Mr Reynders insisted that in recent years there had been very little discussion about state reforms. He was at the negotiating table at the last government's formation in 2007 and noted that the debate centred on the framework in which the talks could proceed.
Mr Reynders asked for "real discussions, with respect for everyone".
N-VA supremo De Wever underlined that his party did not want to destroy everything in one night. He sided with European Commission Karel De Gucht, a Flemish liberal, who earlier said he saw Belgium evaporate in Europe.
Mr De Wever continued: "We have put confederalism on the negotiating table".
In this scenario Belgium is a union of two federated states that decide what they still want to do together.
The N-VA leader added: "We've turned things around. If you don't agree, do it separately. In this way we can come to structure that no longer result in a deadlock."
No more parity in Federal Cabinet?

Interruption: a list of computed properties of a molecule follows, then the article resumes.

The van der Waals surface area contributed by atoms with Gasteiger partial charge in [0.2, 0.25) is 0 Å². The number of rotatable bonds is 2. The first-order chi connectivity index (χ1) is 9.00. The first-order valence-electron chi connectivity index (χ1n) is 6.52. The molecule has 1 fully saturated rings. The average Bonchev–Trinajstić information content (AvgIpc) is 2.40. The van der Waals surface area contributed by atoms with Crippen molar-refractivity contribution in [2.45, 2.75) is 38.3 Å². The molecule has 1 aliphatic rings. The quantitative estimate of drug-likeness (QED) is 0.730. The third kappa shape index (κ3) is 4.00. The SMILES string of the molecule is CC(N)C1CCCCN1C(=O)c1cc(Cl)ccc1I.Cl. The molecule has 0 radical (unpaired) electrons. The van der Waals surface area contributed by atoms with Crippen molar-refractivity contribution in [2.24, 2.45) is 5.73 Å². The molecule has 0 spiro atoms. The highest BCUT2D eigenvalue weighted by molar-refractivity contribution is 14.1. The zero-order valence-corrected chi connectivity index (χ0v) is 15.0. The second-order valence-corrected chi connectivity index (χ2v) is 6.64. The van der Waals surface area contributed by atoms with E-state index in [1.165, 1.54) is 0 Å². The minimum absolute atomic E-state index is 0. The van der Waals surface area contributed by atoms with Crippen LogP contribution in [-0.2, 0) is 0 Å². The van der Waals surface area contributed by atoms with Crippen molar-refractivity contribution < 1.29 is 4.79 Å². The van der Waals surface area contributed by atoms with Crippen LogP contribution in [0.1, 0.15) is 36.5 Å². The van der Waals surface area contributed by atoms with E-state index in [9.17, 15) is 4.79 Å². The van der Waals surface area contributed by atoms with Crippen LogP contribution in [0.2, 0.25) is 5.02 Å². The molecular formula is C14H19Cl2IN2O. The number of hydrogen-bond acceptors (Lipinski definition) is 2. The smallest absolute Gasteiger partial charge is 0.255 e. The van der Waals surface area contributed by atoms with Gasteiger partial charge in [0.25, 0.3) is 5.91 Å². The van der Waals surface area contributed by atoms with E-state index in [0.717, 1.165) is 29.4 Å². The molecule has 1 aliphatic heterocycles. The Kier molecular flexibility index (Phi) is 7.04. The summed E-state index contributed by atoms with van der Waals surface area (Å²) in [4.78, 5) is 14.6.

Mr Reynders countered: "A project towards greater autonomy and more power for the regions and communities, yes, but not as a staging post towards two separate countries."
The outgoing Finance Minister also favours a strengthening of the Federal State and the creation of a federal constituency so that people can vote for politicians across the linguistic divide.
Mr De Wever is prepared to consider this, but would then insist on an end to Francophones getting an equal number of cabinet seats: "You can't be a good Belgian only when it suits you".
Everything remains possible
Despite the differences the N-VA is not vetoing a Francophone as Federal Premier and Mr Reynders's MR is willing to talk with the Flemish nationalists.
Neither politician was prepared to deny that the two parties are having secret talks about the formation of a new Federal Government.